Businesses and individuals with a history of improper land dealings are to be added to a “blacklist” barring them from registering or transferring land, according to a Facebook post published by Minister of Land Management Chea Sophara on Friday.
The post promised that action will be taken against all who violate land ownership laws “regardless of how powerful they are”. Names added to the list would be passed on to the prime minister for approval, it said.
So far, just one name has been added to the list, that of Kandal businessman Lok Hour, according to Land Management Ministry spokesman Seng Loth.
Hour, previously an adviser to late senate chief Chea Sim, is currently embroiled in five separate land disputes, according to Loth.
“His Excellency blacklisted him because he had a lot of land conflicts with other citizens. We collected data about his cases and found that he has five conflicts in different places,” Loth said.
The spokesman added that Sophara had established a special committee to resolve Hour’s land disputes, as well as working groups to gather evidence on the ground.
Hour’s blacklisting comes on the heels of a letter issued by Kandal governor Mao Pirun last Thursday calling on the governors of the province’s Sa’ang and Kien Svay districts to freeze land currently the subject of disputes between Hour and local residents.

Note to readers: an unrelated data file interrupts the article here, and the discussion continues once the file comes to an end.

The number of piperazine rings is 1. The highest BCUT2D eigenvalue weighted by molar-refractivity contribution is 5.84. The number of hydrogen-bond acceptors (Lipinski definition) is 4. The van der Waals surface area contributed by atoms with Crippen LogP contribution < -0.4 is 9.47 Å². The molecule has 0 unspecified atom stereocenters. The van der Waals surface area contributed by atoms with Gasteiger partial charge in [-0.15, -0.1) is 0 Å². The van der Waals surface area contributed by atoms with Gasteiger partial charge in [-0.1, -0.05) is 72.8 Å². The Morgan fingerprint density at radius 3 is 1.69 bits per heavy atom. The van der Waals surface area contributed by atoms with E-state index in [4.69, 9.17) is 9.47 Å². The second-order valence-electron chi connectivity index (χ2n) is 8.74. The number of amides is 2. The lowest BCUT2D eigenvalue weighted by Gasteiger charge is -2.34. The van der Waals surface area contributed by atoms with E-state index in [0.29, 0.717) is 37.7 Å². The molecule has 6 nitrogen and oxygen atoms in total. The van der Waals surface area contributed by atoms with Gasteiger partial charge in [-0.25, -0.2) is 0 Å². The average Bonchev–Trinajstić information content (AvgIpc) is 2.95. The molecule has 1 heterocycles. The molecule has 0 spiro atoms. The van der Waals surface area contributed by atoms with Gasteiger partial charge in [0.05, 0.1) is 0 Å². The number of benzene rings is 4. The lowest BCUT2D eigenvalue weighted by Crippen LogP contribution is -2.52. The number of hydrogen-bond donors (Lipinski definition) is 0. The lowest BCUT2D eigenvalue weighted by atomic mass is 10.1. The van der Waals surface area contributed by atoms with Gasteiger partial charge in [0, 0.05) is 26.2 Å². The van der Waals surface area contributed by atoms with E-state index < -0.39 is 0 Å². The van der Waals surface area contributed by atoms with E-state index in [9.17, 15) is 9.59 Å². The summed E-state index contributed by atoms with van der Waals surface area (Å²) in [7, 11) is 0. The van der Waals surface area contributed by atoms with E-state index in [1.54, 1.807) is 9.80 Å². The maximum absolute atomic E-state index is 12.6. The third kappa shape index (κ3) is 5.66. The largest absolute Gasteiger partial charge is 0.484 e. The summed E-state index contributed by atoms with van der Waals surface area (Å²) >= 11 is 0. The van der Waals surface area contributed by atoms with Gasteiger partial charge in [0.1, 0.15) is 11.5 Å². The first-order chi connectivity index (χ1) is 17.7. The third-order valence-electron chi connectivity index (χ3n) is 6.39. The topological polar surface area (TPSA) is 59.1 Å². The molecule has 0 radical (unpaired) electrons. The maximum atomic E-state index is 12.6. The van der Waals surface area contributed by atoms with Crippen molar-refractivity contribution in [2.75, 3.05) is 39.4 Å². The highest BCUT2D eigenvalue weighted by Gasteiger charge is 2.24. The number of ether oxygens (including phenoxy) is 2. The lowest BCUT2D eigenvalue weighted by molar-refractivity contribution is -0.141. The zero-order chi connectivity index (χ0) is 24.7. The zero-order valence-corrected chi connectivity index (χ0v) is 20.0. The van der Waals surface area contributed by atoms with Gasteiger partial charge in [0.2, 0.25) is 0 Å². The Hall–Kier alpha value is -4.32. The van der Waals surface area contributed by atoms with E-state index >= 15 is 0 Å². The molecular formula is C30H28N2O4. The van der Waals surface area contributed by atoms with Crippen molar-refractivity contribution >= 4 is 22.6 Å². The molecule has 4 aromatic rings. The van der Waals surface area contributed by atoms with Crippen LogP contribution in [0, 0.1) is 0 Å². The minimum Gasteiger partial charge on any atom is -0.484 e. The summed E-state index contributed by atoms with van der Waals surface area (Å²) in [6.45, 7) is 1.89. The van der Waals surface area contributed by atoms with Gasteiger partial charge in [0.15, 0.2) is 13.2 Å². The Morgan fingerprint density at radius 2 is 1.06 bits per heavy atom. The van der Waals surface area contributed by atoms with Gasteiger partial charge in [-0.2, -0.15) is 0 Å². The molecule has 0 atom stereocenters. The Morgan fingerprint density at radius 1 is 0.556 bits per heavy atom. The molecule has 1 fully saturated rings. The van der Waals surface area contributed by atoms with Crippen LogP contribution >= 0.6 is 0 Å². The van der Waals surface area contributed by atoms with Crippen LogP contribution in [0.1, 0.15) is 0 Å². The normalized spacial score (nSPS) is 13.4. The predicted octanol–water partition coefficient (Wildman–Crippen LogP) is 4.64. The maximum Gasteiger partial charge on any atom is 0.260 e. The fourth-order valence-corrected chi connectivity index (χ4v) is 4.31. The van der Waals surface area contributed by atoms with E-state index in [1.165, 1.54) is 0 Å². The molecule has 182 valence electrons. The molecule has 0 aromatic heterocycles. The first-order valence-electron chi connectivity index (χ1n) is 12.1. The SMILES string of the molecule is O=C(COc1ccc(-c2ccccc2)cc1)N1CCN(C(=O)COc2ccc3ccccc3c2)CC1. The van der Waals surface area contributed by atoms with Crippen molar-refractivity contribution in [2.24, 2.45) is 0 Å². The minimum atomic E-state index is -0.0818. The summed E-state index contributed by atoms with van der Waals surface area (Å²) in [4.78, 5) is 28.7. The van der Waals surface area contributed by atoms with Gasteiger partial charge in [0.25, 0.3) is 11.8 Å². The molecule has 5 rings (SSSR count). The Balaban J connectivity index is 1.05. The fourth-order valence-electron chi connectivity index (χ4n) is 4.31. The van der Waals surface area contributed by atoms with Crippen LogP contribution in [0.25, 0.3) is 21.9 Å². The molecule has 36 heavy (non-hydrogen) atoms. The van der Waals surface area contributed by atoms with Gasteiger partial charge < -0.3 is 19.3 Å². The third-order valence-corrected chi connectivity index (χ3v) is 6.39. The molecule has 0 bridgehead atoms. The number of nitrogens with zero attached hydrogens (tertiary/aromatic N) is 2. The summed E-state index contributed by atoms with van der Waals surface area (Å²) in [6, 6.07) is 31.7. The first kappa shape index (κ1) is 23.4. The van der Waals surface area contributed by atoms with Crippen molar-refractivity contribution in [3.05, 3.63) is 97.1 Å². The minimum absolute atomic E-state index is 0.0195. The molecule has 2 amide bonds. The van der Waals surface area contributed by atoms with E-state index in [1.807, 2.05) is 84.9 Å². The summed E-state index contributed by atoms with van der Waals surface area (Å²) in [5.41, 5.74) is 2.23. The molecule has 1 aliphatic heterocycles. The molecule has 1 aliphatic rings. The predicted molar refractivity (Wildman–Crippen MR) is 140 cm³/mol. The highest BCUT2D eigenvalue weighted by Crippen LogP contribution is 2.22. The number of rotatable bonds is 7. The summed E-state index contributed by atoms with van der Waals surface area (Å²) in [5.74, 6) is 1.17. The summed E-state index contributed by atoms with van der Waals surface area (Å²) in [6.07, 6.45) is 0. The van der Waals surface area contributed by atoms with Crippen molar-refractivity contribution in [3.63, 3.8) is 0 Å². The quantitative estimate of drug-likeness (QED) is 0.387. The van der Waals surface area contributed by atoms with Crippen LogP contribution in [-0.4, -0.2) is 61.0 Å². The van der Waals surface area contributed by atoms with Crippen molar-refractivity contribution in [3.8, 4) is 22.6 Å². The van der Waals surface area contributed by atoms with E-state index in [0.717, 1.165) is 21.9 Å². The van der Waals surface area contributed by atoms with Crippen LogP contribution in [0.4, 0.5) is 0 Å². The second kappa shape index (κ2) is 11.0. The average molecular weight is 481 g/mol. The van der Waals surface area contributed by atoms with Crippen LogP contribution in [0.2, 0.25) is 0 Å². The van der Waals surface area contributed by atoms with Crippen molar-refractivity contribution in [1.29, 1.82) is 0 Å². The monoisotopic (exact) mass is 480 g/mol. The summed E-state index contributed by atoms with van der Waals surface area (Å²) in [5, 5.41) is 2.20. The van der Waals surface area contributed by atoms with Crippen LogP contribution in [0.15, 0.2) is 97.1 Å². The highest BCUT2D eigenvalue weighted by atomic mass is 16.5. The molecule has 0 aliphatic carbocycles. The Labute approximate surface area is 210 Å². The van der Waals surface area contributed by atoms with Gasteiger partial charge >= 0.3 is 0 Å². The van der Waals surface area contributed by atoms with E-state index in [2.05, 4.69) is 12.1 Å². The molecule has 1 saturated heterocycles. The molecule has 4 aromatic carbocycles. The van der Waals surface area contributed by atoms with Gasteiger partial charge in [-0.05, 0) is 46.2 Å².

Sophara declined to comment on the decision to create the blacklist, the first of its kind.
Local NGO Adhoc’s head of land rights Latt Ky welcomed the announcement.
“I think that it’s a great action to show their high commitment for taking legal action,” Ky said. “He’s committed to list down all of the land grabbers for the government to take action. To me, working for an NGO, it’s a good opportunity to know about all those guys.”
However, Ky questioned whether the list itself would have any meaningful effects unless it was made publicly accessible.
“That’s a very good tool; it should be [shared with] the public that these people are involved in land disputes in Cambodia. Just to share that information with the public . . . would be more effective than a blacklist.”
Additional reporting by Jack Davies